Now that you know all the possible causes of the error, what are the options available to fix it? Here are some solutions recommended by experts.
Method 1: Using Command Prompt Format
Top of our list of solutions is the command prompt. I guess you saw this coming. A command prompt is a very powerful utility feature that can be used to execute countless operations on your PC. Follow these steps to fix the “Windows was unable to complete the format” error alert.
Tip! Note that you can do this with either command prompt or PowerShell.
Step 1: Click the start button or press the Windows button, then type “Command prompt” or “cmd” or “PowerShell”.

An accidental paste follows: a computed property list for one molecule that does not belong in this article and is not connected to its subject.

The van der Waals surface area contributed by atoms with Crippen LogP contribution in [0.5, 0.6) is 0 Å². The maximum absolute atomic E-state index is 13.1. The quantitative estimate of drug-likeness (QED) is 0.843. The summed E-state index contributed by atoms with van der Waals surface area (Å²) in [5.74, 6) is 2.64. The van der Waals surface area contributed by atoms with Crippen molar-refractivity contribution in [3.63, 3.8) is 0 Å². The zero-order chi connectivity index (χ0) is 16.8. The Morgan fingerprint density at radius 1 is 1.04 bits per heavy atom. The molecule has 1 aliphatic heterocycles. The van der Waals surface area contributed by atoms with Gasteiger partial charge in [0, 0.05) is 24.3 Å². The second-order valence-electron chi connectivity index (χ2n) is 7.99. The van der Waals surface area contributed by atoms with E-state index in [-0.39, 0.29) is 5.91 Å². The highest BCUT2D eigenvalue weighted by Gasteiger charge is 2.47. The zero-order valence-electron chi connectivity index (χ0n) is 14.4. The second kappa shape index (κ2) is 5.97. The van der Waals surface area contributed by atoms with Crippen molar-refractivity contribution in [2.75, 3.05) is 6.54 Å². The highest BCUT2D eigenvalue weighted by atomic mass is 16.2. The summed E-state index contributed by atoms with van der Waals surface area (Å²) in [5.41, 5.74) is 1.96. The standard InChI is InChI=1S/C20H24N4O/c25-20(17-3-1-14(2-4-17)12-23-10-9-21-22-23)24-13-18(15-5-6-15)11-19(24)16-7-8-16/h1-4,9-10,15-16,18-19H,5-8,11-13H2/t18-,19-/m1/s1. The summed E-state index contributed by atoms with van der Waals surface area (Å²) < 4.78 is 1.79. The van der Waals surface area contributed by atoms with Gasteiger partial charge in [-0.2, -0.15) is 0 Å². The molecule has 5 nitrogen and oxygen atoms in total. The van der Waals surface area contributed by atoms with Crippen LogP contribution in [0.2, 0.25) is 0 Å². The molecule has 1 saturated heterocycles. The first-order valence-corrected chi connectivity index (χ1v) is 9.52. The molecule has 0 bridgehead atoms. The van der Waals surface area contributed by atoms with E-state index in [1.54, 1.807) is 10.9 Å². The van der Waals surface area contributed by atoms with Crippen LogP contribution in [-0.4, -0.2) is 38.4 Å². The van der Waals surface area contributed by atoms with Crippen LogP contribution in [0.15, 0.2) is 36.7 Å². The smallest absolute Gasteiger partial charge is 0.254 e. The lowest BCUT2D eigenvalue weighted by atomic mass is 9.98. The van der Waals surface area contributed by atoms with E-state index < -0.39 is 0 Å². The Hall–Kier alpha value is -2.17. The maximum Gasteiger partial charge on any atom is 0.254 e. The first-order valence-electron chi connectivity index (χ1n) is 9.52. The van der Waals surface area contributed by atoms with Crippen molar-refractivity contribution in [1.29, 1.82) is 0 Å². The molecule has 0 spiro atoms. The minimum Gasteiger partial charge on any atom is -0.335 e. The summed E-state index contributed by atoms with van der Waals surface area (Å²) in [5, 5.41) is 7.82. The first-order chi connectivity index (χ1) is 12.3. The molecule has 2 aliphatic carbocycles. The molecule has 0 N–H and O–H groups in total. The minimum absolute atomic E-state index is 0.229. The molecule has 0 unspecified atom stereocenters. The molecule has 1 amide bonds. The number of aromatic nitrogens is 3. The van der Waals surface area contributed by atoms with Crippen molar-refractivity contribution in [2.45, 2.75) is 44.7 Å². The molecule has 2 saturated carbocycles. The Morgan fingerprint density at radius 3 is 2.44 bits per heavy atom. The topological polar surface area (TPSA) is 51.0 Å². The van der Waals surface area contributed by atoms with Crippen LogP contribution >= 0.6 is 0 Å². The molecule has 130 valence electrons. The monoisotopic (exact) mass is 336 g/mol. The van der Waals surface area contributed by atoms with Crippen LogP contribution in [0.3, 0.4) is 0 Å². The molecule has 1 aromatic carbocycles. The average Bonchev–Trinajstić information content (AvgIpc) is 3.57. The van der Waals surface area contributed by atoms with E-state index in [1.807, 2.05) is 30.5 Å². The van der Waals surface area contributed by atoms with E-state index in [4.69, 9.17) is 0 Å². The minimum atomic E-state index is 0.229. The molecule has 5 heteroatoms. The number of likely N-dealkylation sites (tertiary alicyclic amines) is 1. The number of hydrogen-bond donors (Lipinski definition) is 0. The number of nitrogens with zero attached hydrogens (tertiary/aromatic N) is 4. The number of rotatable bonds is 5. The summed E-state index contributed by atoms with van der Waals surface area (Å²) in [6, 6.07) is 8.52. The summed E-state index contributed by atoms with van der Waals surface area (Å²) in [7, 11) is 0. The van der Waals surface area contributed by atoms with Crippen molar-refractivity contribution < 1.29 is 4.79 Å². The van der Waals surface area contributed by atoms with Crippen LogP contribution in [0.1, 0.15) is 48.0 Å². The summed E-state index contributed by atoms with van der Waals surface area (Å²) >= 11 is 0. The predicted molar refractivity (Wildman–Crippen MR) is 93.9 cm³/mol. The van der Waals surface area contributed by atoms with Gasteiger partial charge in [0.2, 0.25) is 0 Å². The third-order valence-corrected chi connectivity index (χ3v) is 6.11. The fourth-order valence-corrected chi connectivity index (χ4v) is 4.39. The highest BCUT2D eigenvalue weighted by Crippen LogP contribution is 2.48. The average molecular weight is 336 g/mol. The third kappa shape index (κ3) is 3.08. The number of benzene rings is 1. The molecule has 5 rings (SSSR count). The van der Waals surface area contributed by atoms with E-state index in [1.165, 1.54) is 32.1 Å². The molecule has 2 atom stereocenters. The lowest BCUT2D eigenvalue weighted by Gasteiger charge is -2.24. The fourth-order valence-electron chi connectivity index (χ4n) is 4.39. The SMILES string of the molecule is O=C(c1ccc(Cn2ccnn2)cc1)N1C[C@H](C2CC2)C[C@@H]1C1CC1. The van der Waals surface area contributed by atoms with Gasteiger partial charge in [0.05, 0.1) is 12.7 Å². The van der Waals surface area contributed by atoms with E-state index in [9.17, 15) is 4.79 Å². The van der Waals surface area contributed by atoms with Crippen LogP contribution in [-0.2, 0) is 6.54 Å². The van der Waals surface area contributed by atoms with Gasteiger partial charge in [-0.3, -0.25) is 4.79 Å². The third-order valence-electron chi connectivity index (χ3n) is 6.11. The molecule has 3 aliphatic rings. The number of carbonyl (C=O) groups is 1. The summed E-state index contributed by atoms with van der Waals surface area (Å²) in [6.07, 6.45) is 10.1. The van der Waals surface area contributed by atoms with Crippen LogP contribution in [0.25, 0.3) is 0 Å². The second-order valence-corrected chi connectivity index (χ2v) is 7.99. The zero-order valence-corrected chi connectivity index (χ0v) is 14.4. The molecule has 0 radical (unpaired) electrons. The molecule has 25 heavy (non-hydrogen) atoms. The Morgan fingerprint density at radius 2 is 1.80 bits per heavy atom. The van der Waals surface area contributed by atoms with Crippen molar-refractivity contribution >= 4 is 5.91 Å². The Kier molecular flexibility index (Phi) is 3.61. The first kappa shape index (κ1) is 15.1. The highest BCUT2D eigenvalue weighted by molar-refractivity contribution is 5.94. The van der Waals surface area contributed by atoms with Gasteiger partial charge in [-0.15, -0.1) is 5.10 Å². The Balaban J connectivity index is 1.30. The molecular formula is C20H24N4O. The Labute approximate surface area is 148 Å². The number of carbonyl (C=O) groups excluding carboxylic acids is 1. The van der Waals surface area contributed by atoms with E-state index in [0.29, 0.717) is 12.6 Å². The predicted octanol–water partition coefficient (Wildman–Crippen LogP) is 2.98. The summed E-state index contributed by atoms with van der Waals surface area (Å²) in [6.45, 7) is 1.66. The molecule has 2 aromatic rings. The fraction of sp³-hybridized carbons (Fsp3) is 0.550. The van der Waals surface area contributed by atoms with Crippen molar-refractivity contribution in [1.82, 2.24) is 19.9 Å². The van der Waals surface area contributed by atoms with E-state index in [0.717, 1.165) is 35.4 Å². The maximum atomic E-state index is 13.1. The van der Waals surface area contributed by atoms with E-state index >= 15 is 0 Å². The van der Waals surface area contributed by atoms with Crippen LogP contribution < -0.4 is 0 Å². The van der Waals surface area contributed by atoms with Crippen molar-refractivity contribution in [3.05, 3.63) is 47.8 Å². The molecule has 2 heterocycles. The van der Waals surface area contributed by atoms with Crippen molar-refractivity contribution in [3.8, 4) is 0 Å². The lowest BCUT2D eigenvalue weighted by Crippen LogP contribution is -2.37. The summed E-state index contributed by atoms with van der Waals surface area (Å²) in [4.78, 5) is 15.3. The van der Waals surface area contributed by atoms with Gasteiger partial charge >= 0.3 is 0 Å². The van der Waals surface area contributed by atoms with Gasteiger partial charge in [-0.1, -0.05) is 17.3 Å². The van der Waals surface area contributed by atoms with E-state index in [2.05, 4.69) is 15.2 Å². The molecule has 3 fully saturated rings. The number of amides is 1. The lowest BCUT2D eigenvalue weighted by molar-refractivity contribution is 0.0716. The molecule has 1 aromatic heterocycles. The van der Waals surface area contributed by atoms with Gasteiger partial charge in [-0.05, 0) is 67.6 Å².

Step 2: Right-click on the “command prompt” or “PowerShell” icon, then select “run as administrator”.
Step 3: On the command prompt window, type “diskpart” then press enter. That will take you to a list of all the disks or drives on your PC.
Step 4: Under “List disk” choose the offending drive from the list of available disks; for instance “select disk 3”. You can replace 3 with any number assigned to your target drive.
Step 5: Next, under “Select volume” choose the volume of the drive that you want to format. For instance “select volume 10” or whichever volume you want, then hit “Enter”. The selected disk will then be formatted.
That’s all you need to do to get the drive formatted whenever you see “Windows was unable to complete the format” on your screen.
Repeat steps 4 & 5 if you wish to format a different drive or disk volume.
Step 6: Exit command prompt by typing “exit” then hit “enter”.
Tip! You can format a storage device to FAT32 or other file formats using this command: “format fs=ntfs quick”. Replace “NTFS” with your preferred file system e.g. “NTFS”, “FAT32”, “exFAT”, etc.